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Spot container freight rates between Asia and North Europe have hit a 15-week low as headhaul volumes continue to decline, with carriers seemingly powerless to reverse revenue erosion.

Following a week’s respite from the Shanghai Containerized Freight Index, due to China’s Golden Week holiday, carriers today saw a continuation of the decline on two of the SCFI’s biggest trades.

SCFI spot rates between Shanghai and North Europe shed $54 this week to reach $259 per teu – only $54 above the all-time low recorded earlier this year – while rates to Mediterranean ports fell $69 to a new low of $244 per teu.

And despite better market fundamentals, transpacific spot rates also continued to deteriorate. They lost $94 and $119 to the US west and east coasts respectively, taking rates down to $1,197 per 40ft for the Pacific coast and $2,199 per 40ft to the Atlantic.

It appears that the average $500 per teu general rate increase (GRI) introduced by Asia-Europe carriers on 20 September has had absolutely no impact. It follows a pattern of beginning-of-the-month $1,000 GRIs pushing up rates for two weeks before losing the gains and more during the remainder of the month.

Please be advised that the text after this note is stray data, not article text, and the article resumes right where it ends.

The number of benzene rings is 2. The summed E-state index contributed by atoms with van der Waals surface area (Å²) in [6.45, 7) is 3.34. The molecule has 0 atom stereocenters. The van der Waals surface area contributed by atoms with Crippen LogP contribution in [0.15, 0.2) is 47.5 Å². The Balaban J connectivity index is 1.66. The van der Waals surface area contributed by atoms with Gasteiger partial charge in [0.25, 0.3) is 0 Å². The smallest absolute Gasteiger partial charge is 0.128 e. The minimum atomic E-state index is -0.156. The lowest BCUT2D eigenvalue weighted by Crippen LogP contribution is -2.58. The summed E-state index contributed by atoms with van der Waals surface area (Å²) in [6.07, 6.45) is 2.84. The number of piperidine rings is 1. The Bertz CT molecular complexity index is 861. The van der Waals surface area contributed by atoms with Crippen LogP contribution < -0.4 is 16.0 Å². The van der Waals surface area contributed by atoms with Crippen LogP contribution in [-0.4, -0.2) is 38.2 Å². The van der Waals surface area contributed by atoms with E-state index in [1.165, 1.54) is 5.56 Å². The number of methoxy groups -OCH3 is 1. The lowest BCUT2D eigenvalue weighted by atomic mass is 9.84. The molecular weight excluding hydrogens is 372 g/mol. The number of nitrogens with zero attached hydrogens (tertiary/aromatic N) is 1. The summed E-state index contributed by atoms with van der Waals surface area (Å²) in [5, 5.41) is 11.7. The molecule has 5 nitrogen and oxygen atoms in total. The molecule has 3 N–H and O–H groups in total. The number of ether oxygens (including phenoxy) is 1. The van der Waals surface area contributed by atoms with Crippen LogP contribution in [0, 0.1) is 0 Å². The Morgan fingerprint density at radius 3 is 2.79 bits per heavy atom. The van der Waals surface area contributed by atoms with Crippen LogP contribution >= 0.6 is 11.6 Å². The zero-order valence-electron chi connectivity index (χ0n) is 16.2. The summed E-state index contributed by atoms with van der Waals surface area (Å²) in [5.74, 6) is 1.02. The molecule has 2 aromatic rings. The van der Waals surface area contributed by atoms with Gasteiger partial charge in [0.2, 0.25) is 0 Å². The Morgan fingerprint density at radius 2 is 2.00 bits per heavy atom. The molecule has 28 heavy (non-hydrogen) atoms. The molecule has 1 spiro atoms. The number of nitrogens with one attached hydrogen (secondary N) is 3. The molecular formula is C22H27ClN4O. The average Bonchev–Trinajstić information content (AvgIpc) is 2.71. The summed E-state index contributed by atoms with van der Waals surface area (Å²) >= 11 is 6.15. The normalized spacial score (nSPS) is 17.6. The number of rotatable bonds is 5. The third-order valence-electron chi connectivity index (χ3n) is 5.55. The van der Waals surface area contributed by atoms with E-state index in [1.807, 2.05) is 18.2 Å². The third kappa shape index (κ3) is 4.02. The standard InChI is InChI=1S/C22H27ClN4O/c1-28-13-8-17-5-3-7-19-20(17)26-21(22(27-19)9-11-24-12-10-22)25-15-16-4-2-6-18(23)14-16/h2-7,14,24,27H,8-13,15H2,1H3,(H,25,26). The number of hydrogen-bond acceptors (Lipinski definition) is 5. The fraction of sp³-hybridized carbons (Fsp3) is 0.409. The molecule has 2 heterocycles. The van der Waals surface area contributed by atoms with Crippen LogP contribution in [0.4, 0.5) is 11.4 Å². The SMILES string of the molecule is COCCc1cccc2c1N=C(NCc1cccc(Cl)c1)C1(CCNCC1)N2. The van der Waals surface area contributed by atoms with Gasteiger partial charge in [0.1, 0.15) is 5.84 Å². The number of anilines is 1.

However, carriers seem undeterred and have now proposed GRIs of between $950 and $1,200 per teu between Asia and North Europe for 1 November. Proposals seen by The Loadstar this week include UASC ($950 per teu) and NYK ($970), while K Line has submitted the largest GRI  $1,200 per teu.

The size of the proposed increases – which if implemented in full would equate to a 500% jump in rates – is “a seemingly ridiculous proposition by anyone’s standards”, says London container derivatives broker FIS.

“Clearly such a large increase will not materialise, and only time will tell if any meaningful increase will come into force, given carriers’ recent attempts have fallen flat,” it said.

Indeed, against a backdrop of lower volumes – data from Container Trade Statistics shows a year-on-year decline of 6.7% in Asia-Europe trade in August – and an oversupply of capacity, the prospects of getting any increase at all appear remote as the traditional slack season begins.

At its Capital Markets Day in early September, Maersk Line chief executive Soren Skou referred to the possibility of using more “tools from its box” to combat a sustained period of soft demand and excess tonnage. He said the carrier was considering the withdrawal of two to four main east-west strings in the final three months of the year, in addition to the service suspensions and cancelled sailings already announced.

The current parlous situation of the Asia-Europe trades suggests that the hotline between Copenhagen and Geneva will be in constant use over the next few weeks.

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